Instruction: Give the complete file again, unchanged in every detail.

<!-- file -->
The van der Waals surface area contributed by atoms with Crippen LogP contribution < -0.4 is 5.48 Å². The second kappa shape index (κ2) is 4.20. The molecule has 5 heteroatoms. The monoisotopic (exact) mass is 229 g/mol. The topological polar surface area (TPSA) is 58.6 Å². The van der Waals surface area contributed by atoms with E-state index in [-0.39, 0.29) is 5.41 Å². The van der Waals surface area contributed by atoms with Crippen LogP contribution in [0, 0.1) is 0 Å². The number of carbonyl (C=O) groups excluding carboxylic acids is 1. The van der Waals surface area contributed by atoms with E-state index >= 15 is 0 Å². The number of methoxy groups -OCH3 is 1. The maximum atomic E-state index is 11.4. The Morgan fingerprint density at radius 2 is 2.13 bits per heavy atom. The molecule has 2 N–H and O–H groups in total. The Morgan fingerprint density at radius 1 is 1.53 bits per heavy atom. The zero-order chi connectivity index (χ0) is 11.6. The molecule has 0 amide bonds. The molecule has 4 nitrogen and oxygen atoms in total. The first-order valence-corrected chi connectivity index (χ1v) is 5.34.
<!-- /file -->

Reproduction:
The van der Waals surface area contributed by atoms with Crippen LogP contribution < -0.4 is 5.48 Å². The second kappa shape index (κ2) is 4.20. The molecule has 5 heteroatoms. The monoisotopic (exact) mass is 229 g/mol. The topological polar surface area (TPSA) is 58.6 Å². The van der Waals surface area contributed by atoms with E-state index in [-0.39, 0.29) is 5.41 Å². The van der Waals surface area contributed by atoms with Crippen LogP contribution in [0, 0.1) is 0 Å². The number of carbonyl (C=O) groups excluding carboxylic acids is 1. The van der Waals surface area contributed by atoms with E-state index >= 15 is 0 Å². The number of methoxy groups -OCH3 is 1. The maximum atomic E-state index is 11.4. The Morgan fingerprint density at radius 2 is 2.13 bits per heavy atom. The molecule has 2 N–H and O–H groups in total. The Morgan fingerprint density at radius 1 is 1.53 bits per heavy atom. The zero-order chi connectivity index (χ0) is 11.6. The molecule has 0 amide bonds. The molecule has 4 nitrogen and oxygen atoms in total. The first-order valence-corrected chi connectivity index (χ1v) is 5.34.